Afghan women protest barring of girls from schools


A group of women took to the streets of Kabul on Oct. 26 to protest the continued barring of girls from schools since the Taliban takeover, and accused the international community of being silent about what is going on in Afghanistan. The women gathered at the gates of the UN Assistance Mission in Afghanistan (UNAMA), demanding an audience with the agency’s head Deborah Lyons and calling UNAMA’s silence on the situation for women and girls in the country “shameful.” The women chanted “Right to education, right to work, are fundamental rights of women” and “History will be ashamed of the silence of the UN.” (Khaama)

Following the Taliban’s takeover of Afghanistan, teenage girls were ordered to stay home from school until a “safe learning environment” could be established. But boys in all grades and girls of primary-school age were told to return to classes. The Taliban’s new Ministry of Interior Affairs said last week that girls will be allowed to return to secondary schools soon, but did not set a date. (Al Jazeera)

In the continuing protests since the Taliban seizure of power, women have been in the vanguard.

Photo: Khaama

  1. Taliban issue decree on women’s rights

    On Dec. 3, the Taliban-led government issued a Decree on Women’s Rights which outlines basic “Islamic” rules concerning marriage and property. 

    The decree states that women should not be forced into marriage, and are not to be considered “property.” It states that women should receive a portion of their late husband’s property and should be able to re-marry after a specific period that their husband dies. However, the decree fails to provide any order on women’s right to education and work. 

    The decree comes after immense pressure by the international community on the Taliban government to respect women’s rights and provide access to education and employment in both private and public sectors. (Jurist)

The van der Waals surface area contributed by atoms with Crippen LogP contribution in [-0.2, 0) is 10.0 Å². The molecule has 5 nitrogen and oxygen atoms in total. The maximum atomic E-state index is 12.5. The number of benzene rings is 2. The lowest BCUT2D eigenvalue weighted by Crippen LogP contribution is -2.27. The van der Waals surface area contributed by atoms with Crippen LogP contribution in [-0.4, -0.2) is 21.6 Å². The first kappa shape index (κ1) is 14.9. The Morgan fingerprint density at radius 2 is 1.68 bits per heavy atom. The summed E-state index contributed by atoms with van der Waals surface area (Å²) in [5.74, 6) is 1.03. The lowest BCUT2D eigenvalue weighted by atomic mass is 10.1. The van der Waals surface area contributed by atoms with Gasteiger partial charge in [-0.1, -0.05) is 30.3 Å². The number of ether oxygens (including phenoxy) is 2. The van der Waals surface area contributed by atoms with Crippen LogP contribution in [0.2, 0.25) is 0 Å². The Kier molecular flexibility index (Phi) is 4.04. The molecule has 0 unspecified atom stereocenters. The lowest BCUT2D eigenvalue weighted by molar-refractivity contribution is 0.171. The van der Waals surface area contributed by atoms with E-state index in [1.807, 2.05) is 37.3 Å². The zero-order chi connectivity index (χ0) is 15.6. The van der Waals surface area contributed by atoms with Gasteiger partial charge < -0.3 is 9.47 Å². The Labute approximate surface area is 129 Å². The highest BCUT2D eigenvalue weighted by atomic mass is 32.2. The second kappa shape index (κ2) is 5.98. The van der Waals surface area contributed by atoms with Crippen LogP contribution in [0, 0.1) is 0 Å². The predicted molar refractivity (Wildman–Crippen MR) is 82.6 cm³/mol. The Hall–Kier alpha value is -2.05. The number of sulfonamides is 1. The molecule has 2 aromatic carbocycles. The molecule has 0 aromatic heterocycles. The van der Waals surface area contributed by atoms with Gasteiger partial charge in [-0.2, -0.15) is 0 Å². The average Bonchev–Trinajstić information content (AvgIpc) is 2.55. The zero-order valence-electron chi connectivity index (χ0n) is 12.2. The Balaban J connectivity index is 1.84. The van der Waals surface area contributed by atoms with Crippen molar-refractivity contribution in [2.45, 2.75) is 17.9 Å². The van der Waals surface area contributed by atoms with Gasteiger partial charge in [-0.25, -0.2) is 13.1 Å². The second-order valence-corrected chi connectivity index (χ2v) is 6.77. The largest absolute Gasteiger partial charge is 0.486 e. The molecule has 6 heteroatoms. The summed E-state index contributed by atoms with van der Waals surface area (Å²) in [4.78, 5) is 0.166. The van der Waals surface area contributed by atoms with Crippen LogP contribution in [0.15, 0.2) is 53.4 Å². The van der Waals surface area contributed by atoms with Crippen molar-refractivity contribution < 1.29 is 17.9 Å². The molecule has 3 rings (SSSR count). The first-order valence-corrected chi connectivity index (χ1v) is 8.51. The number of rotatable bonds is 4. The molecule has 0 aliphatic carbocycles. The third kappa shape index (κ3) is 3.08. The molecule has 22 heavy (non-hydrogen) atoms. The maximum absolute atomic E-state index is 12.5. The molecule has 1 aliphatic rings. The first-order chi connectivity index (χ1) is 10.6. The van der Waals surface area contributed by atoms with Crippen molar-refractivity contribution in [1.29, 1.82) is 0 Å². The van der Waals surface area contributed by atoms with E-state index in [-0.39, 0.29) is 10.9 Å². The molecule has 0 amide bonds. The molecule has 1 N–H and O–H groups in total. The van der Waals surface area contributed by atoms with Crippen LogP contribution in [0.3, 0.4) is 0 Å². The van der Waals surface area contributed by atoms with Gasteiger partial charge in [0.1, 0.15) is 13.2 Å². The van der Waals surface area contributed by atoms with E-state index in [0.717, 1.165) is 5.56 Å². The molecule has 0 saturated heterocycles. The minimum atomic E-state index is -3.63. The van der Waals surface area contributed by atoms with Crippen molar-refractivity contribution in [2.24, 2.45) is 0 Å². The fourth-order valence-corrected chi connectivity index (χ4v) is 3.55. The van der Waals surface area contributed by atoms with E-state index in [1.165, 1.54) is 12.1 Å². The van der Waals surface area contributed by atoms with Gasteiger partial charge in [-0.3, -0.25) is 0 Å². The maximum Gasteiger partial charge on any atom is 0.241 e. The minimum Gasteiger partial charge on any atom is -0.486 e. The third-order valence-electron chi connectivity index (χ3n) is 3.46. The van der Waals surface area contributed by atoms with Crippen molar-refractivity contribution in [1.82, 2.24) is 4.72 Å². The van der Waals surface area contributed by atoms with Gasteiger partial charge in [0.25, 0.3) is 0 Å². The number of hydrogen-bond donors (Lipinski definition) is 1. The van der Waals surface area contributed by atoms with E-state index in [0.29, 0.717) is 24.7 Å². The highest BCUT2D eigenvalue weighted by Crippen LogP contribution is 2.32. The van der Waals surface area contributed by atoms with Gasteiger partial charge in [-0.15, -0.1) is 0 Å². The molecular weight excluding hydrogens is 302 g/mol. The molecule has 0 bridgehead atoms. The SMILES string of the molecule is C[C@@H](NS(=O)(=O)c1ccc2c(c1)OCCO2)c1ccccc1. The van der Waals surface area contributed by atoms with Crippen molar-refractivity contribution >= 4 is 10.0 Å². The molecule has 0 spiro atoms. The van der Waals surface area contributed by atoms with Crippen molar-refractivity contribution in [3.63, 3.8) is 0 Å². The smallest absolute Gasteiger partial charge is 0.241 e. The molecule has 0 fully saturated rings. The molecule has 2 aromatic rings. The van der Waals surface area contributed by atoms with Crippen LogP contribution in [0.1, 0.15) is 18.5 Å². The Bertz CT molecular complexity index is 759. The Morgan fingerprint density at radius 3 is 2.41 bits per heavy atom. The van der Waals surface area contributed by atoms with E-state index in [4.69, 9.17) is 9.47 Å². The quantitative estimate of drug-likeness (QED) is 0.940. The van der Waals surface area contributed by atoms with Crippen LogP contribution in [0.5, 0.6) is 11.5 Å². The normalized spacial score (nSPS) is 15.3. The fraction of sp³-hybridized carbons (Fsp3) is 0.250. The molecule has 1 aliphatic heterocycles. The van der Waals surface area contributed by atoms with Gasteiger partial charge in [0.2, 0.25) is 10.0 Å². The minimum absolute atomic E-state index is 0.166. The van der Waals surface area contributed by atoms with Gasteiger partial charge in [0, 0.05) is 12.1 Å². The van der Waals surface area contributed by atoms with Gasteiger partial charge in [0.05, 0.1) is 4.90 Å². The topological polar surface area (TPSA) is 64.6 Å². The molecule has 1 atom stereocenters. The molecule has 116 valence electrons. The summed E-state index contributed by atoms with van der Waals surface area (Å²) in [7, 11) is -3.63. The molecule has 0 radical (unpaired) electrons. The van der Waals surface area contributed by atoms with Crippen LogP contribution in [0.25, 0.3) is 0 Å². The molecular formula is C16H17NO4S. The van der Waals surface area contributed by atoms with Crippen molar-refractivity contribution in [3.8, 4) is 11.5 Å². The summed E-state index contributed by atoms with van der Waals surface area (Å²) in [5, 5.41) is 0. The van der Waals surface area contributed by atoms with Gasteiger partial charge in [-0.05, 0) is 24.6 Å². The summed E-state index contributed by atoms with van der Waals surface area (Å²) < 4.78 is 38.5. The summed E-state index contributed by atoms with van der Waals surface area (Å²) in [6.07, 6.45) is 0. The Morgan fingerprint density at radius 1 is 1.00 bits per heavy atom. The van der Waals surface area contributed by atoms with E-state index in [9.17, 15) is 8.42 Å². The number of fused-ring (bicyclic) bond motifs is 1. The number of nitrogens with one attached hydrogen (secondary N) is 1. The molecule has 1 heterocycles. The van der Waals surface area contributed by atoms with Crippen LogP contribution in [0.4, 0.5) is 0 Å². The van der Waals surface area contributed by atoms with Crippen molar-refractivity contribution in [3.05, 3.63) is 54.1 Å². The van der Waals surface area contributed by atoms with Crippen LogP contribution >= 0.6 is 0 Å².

2. Afghanistan’s women MPs in exile or hiding

    Afghanistan’s women MPs fled for their lives when the Taliban took power—with only nine of 69 women MPs remaining, in hiding, in the country. Now scattered across the globe, many want to continue fighting for women’s rights and aim to set up an Afghan “women’s parliament in exile.” The largest group, numbering 22, are in Greece. There are also groups in Albania, Turkey and the US. Before the Taliban takeover, women made up 27% of the 250-seat lower-house Wolesi Jirga (House of People). (BBC News, The Hill)

  3. Women continue to protest in Kabul

    A group of women protested outside the office of the United Nations in Kabul Dec. 16. It is was the first demonstration conducted by women without any interference of the Taliban. The women demanded food, work, freedom, and the right to political participation. They urged the international community not to abandon Afghan women. (Jurist)

  4. Taliban renege on promise to open girls’ schools

    The Taliban on March 23 abruptly reversed their decision to allow girls’ high schools to reopen this week, saying that they would remain closed until officials draw up a plan for them to reopen in accordance with Islamic law. (NYT)

  5. Taliban close girls’ schools in Herat province

    Female students in Herat in grades 7-12, who had been allowed to participate in classes, were told to stay home as the Islamic Emirate closed secondary and high schools for the girls across Afghanistan. Herat was the only province where female students above the 6th grade were allowed to go to schools for the first and second day of the school year, but the schools’ doors were closed for them on day-three. (TOLO)

    The Taliban’s Ministry of Promotion of Virtue & Prevention of Vice meanwhile ordered all amusement parks in Kabul to be segregated by gender, open to women and girls from Sundays through Tuesdays and to boys and men Wednesdays through Saturdays. (RFE/RL)